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I just learned what an injective module is and I want to consider some basic examples.

Apparently, $\mathbb{Q}$ is an injective module over $\mathbb{Z}$, but I can't find an elementary proof of this using only the definition. Precisely, I'd like to prove that $Hom_ \mathbb{Z} (-, \mathbb{Q} )$ is an exact functor. (Or, for any injection of Z modules N to M and a map from N to $\mathbb{Q}$, there exists a morphism from M to $\mathbb{Q}$ making the diagram commute)

So far, I have failed to do this on my own. Thanks for any help.

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For any category $\mathbf{C}$ and any object $X$, the functor $\textrm{Hom}_\mathbf{C}(-, X)$ is already left-exact, and if $\mathbf{C}$ is an abelian category, in order to show $\textrm{Hom}_\mathbf{C}(-, X)$ is exact, it suffices to show that $\textrm{Hom}(-, X)$ takes kernels to cokernels, or equivalently, injections to surjections.

So, let $\mathbf{C} = \textbf{Ab} = \mathbb{Z}\textbf{-Mod}$, and suppose $N$ is a submodule of $M$. Let $f : N \to \mathbb{Q}$ be any homomorphism. We need to find a homomorphism $g : M \to \mathbb{Q}$ so that the restriction $g |_N$ is equal to $f$. So consider the poset $\mathfrak{A}$ of all homomorphisms $g' : M' \to \mathbb{Q}$ extending $f$, where $N \subseteq M' \subseteq M$, partially ordered by extension. We will use a standard Zorn-type argument to obtain the desired homomorphism $g : M \to \mathbb{Q}$. First, observe that if we have a sequence $$g_0 \le g_1 \le g_2 \le \cdots$$ of extensions of $f$, then we have an extension $g_\infty : M_\infty \to \mathbb{Q}$, where $$M_\infty = \bigcup_{n \ge 0} M_n$$ and $$g_\infty(m) = g_n (m)$$ whenever $m \in M_n$. This is well defined because if $n' \le n$, then $g_n$ extends $g_{n'}$. So $\mathfrak{A}$ is a chain-complete poset. It is non-empty since $f \in \mathfrak{A}$.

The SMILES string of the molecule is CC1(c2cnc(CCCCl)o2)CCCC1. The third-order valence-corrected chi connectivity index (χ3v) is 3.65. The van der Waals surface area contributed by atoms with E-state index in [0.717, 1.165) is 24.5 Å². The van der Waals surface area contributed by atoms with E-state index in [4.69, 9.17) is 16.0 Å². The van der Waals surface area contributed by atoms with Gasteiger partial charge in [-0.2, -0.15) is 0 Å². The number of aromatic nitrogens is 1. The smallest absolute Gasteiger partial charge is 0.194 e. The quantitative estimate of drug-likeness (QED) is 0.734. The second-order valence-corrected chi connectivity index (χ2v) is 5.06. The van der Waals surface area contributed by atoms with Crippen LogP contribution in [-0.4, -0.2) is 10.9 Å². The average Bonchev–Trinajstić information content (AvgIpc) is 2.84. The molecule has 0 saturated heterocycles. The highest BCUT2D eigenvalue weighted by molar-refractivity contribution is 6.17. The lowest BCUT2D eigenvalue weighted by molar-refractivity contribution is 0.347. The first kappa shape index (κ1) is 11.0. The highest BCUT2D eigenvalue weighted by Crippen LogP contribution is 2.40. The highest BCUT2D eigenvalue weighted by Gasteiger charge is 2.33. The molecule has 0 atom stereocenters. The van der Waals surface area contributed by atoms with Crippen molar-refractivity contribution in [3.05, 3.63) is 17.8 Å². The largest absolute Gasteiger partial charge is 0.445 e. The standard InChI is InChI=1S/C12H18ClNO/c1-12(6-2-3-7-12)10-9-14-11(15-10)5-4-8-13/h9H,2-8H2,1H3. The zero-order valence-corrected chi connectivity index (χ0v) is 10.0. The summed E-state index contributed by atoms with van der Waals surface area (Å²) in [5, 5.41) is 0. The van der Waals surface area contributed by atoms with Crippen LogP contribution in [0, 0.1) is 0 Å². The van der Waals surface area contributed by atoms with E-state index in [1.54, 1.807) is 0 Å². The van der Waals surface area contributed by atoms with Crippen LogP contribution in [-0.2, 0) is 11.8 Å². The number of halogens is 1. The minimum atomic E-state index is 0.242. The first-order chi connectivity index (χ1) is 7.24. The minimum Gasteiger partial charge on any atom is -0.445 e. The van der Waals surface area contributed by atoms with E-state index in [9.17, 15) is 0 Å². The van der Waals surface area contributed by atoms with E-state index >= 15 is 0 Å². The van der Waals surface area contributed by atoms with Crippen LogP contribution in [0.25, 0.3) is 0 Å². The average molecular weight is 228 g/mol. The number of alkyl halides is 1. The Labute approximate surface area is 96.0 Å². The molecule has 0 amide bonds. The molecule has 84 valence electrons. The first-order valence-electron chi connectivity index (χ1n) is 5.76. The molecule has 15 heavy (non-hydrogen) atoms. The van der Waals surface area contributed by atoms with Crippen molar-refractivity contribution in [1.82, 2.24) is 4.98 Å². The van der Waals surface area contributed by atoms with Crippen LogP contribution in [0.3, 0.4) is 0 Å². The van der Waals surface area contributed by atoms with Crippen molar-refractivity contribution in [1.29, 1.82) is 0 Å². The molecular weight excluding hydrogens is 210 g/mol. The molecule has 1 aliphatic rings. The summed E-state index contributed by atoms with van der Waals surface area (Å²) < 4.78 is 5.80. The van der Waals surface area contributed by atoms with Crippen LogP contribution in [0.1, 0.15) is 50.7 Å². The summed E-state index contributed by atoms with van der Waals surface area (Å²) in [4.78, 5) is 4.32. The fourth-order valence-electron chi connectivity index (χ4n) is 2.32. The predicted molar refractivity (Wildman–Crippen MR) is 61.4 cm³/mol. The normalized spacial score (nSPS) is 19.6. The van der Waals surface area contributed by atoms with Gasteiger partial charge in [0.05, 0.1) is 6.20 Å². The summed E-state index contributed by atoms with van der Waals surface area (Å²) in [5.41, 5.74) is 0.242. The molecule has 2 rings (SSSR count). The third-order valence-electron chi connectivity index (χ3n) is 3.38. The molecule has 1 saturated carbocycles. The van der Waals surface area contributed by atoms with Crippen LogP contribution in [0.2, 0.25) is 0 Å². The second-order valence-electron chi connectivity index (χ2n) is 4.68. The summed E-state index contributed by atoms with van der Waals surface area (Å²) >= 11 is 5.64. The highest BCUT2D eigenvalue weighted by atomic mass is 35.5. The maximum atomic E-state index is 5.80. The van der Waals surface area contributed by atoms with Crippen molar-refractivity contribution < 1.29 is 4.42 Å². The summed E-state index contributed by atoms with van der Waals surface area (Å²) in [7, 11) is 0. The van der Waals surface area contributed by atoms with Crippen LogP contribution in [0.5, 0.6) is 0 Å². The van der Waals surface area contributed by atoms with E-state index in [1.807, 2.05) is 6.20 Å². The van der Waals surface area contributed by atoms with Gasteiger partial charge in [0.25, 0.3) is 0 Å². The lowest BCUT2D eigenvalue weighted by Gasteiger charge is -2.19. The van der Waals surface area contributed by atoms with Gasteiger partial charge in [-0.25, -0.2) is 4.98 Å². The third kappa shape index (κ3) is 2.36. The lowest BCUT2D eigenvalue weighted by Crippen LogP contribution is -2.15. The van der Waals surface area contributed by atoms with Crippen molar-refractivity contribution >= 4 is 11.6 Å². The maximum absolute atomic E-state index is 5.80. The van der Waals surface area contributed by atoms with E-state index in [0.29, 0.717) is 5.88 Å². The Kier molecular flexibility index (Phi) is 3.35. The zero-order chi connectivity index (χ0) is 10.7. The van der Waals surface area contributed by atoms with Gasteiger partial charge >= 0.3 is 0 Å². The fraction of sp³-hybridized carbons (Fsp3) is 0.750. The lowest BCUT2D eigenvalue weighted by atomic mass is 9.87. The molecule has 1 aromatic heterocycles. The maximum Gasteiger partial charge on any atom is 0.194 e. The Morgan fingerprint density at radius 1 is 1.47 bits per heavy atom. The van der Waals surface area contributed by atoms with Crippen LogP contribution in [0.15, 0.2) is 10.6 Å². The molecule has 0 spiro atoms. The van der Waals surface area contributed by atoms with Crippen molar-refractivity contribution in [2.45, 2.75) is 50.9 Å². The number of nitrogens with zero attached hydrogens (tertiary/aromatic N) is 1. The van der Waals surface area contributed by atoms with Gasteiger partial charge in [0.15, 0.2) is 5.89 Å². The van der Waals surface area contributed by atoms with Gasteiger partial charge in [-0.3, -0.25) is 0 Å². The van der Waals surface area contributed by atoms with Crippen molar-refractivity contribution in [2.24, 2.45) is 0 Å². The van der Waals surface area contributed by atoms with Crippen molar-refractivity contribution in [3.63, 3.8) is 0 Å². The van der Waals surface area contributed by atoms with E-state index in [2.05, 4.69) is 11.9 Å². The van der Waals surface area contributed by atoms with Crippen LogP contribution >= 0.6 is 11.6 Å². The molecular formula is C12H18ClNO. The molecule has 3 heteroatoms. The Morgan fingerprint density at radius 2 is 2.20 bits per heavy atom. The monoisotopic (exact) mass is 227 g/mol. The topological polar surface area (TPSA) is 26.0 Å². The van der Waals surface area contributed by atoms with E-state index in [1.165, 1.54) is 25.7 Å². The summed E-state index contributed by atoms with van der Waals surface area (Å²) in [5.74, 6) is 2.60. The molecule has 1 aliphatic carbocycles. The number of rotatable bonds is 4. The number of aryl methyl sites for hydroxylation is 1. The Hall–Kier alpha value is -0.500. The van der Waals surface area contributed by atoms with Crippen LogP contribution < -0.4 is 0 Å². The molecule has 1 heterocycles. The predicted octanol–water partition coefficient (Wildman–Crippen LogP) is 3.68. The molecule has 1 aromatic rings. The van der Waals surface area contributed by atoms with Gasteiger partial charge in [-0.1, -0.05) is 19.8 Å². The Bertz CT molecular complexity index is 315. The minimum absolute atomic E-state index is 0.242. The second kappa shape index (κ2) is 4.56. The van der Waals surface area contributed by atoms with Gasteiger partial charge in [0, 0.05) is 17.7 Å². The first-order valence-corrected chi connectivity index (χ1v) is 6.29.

We have verified that $\mathfrak{A}$ satisfies the hypotheses of Zorn's lemma, so there is a maximal extension $g' : M' \to \mathbb{Q}$. Now, suppose $M' \ne M$. Then, there would be an element $m$ in $M$ but not in $M'$. The set of all integers $r$ such that $r m \in M'$ is clearly an ideal of $\mathbb{Z}$, so there must be a non-negative integer $s$ such that every such $r$ is a multiple of $s$. If $s = 0$, that means that $m$ is in some sense independent of $M'$, so we can just extend $g'$ to $g'' : M'' \to \mathbb{Q}$ by setting $$g''(m' + a m) = g'(m')$$ where $M'' = M' + m \mathbb{Z}$. But this is a contradiction, since $g'$ was maximal. But if $s > 0$ then we can extend $g'$ to $g'' : M'' \to \mathbb{Q}$ by setting $$g''(m' + a m) = g'(m') + \frac{a}{s} g'(s m)$$ which is another contradiction. So there can't have been such an $m$, and so $M' = M$. This gives us the desired homomorphism $g : M \to \mathbb{Q}$.

A more general form of this argument for arbitrary (possibly non-commutative) rings is given in Cartan and Eilenberg's Homological Algebra [Ch. I, §3].

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Thanks for that elaborate answer, I think I understood it! :-) –  Steffi Jan 2 '12 at 11:38

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